Sunday, June 24, 2007

Buggers


I've been spending the last couple of days finding and fixing smaller bugs in the Ember codebase. The client itself is pretty solid, I very rarely get crashes, and when I do I can most often fix the underlying problem right away. But then there's the issue of shutdown... It's so much easier to not clean up and instead just exit the application, because it doesn't really matter if there's a segfault when shutting down; the memory is about to be reclaimed anyway, right? Well, there's the problem with sockets and other data structures that aren't that nicely shut down when the app crashes. And there's the issue with shutting down partially and then restarting, like disconnecting from a server and the reconnecting. And so on...
As I wrote in this entry I started Ember as a project to teach me C++, so initially I didn't care much about proper resource handling, because there were so many other things that I had to wrap my head around. But not so any more. Which means that I have to fix all of those lingering problems with resources not being released as they should. The most common culprit is Ogre, CEGUI and Lua. The interdependencies of these libraries forces me to be very careful about how I both acquire resources and release them.

I'm thinking it's about time 0.5.0 was released. The thing is that I always dread doing releases because it means I have to put development on hold for usually more than a week while I try to package Ember for both Linux and Windows. The latter one is always the most time consuming, since I do all development on Linux and then port to Windows at release time. So far I've used gcc and the automake toolchain for Linux and Visual Studio for Windows. This means however that I always have to update the Visual Studio project every time I do a release, and more worrying; that I have to work around all the missing features in msvc (compared to gcc). I'm thinking that it might perhaps be better to set up a mingw system on Windows so I can use gcc for both platforms. If I can get the autotools to work on Windows that would be even more excellent.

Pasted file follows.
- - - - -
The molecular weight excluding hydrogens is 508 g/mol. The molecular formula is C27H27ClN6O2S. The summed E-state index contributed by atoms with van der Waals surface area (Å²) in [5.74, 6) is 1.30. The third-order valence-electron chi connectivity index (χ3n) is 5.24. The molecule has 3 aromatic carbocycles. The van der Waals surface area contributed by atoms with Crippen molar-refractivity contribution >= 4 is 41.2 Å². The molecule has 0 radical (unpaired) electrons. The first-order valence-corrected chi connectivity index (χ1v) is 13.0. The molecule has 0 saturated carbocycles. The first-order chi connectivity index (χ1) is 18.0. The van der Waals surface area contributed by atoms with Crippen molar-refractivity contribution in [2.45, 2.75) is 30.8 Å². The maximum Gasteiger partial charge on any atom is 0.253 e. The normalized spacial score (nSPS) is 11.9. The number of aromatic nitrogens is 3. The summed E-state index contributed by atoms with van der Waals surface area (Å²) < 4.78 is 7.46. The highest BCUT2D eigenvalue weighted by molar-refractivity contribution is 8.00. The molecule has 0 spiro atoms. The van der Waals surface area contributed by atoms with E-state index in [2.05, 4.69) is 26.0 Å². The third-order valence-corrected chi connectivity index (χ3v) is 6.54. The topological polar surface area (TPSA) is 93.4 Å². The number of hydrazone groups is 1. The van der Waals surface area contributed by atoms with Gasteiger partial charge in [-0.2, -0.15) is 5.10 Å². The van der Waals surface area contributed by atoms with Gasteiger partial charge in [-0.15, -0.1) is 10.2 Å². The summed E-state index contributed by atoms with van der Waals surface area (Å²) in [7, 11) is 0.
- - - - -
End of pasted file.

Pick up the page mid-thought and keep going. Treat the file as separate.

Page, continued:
5 comments:

roger said...

I usually avoid making progress without testing on both Linux and Windows, I have had bad experiences with VC not linking or compiling stufff that works flawlessly with gcc. I would recommend you to do so or getting a Windows maintainer.

Erik Hjortsberg said...

Well, there's been some cases with code that won't work in VC, but so far none that didn't work after some workaround. A Windows maintainer would indeed be the best, but the main problem is that no one has volunteered for this yet. :)

roger said...

Ok, Ill see what can I do. If I can make a building environment I will take care of keeping the Win build of SVN updated and will notify you if something doesnt works. But I know nothing about creating installations yet, so i cant deal with that.

Erik Hjortsberg said...

I actually have a mingw+msys environment already set up. It's using Code::Blocks. I can try to package it and send it to you?

roger said...

I was thinking to use VC Express. Anyway, I can try it.